As for enforcement of the CCPA, a business that violates any provision of the Act may be subject to civil penalties imposed by the California Attorney General of up to $7,500 for each violation. (1798.155(b)).  In addition, the Act creates a private right of action, permitting a consumer to seek statutory or actual damages if the consumer’s personal information is subject to unauthorized access, exfiltration, theft, or disclosure “as a result of” a failure by the business to put “reasonable” security procedures and practices in place. (1798.150(a)(1)).  However, this right is limited, as consumers are required to provide businesses with 30 days’ written notice of the alleged violation before filing suit, and precludes an action of the business cures the alleged violation in that time frame. (1798.150(b)(1)).  In addition, within 30 days of filing, consumers must provide notice to the Attorney General, who has the authority to notify the consumer they must not proceed with the action. (1798.150(2)-(3)).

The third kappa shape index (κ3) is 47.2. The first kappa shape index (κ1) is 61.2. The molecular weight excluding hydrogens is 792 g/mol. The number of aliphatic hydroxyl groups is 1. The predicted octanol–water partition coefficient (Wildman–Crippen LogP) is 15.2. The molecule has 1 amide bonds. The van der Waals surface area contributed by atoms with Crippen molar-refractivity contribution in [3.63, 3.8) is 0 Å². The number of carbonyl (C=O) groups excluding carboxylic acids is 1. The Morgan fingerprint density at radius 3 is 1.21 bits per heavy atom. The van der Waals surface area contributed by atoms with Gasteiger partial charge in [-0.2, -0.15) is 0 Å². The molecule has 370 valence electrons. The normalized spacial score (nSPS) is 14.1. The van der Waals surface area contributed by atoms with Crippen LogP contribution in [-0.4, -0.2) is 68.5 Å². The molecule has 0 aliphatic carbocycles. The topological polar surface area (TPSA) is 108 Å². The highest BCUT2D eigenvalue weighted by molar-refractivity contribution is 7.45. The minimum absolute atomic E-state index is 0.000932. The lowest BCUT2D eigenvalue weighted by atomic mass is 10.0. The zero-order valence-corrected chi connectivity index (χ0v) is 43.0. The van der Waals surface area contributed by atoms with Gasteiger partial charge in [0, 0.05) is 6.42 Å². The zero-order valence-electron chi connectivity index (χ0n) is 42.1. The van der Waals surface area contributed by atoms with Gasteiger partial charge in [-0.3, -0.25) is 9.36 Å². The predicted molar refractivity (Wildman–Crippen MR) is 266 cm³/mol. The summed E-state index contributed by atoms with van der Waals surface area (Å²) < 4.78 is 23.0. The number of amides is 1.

We will continue to monitor updates on whether the California state legislature continues to refine and amend the Act before the final version goes into effect on January 1, 2020.  In the meantime, please feel free to contact one of our attorneys regarding compliance strategies. 
 
* Charles R. Macedo and Douglas A. Miro are Partners, David P. Goldberg is an Associate and Chandler Sturm is a Law Clerk at Amster, Rothstein & Ebenstein LLP.  Their practice focuses on all areas of intellectual property law, including patent, trademark and copyright.  They may be contacted at [email protected], [email protected], [email protected] and [email protected]